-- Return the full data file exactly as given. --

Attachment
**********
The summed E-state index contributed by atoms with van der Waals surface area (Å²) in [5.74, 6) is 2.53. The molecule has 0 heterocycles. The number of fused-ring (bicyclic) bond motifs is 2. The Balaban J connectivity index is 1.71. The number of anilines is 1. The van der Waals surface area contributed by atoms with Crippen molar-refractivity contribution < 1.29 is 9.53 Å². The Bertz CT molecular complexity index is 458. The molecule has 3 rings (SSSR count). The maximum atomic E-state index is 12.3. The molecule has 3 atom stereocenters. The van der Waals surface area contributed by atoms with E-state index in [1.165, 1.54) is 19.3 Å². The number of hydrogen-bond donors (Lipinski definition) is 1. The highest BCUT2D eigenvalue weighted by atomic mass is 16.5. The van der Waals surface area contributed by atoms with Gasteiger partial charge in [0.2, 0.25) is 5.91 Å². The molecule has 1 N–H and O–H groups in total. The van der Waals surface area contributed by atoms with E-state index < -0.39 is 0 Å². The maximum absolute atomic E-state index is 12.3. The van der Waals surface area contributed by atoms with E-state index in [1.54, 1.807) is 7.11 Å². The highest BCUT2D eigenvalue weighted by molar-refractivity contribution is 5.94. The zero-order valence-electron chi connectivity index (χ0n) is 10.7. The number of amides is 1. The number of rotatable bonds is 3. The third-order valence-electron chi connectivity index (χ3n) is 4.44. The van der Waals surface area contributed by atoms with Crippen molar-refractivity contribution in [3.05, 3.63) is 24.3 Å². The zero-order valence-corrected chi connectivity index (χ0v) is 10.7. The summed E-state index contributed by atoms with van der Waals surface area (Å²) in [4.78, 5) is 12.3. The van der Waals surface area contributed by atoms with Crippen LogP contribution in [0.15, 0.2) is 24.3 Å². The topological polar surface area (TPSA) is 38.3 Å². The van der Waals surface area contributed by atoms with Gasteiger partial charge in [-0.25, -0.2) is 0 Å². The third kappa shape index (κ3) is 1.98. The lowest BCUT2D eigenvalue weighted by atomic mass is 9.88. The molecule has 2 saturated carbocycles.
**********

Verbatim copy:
The summed E-state index contributed by atoms with van der Waals surface area (Å²) in [5.74, 6) is 2.53. The molecule has 0 heterocycles. The number of fused-ring (bicyclic) bond motifs is 2. The Balaban J connectivity index is 1.71. The number of anilines is 1. The van der Waals surface area contributed by atoms with Crippen molar-refractivity contribution < 1.29 is 9.53 Å². The Bertz CT molecular complexity index is 458. The molecule has 3 rings (SSSR count). The maximum atomic E-state index is 12.3. The molecule has 3 atom stereocenters. The van der Waals surface area contributed by atoms with E-state index in [1.165, 1.54) is 19.3 Å². The number of hydrogen-bond donors (Lipinski definition) is 1. The highest BCUT2D eigenvalue weighted by atomic mass is 16.5. The van der Waals surface area contributed by atoms with Gasteiger partial charge in [0.2, 0.25) is 5.91 Å². The molecule has 1 N–H and O–H groups in total. The van der Waals surface area contributed by atoms with E-state index < -0.39 is 0 Å². The maximum absolute atomic E-state index is 12.3. The van der Waals surface area contributed by atoms with E-state index in [1.54, 1.807) is 7.11 Å². The highest BCUT2D eigenvalue weighted by molar-refractivity contribution is 5.94. The zero-order valence-electron chi connectivity index (χ0n) is 10.7. The number of amides is 1. The number of rotatable bonds is 3. The third-order valence-electron chi connectivity index (χ3n) is 4.44. The van der Waals surface area contributed by atoms with Crippen molar-refractivity contribution in [3.05, 3.63) is 24.3 Å². The zero-order valence-corrected chi connectivity index (χ0v) is 10.7. The summed E-state index contributed by atoms with van der Waals surface area (Å²) in [4.78, 5) is 12.3. The van der Waals surface area contributed by atoms with Crippen LogP contribution in [0.15, 0.2) is 24.3 Å². The topological polar surface area (TPSA) is 38.3 Å². The van der Waals surface area contributed by atoms with Gasteiger partial charge in [-0.25, -0.2) is 0 Å². The third kappa shape index (κ3) is 1.98. The lowest BCUT2D eigenvalue weighted by atomic mass is 9.88. The molecule has 2 saturated carbocycles.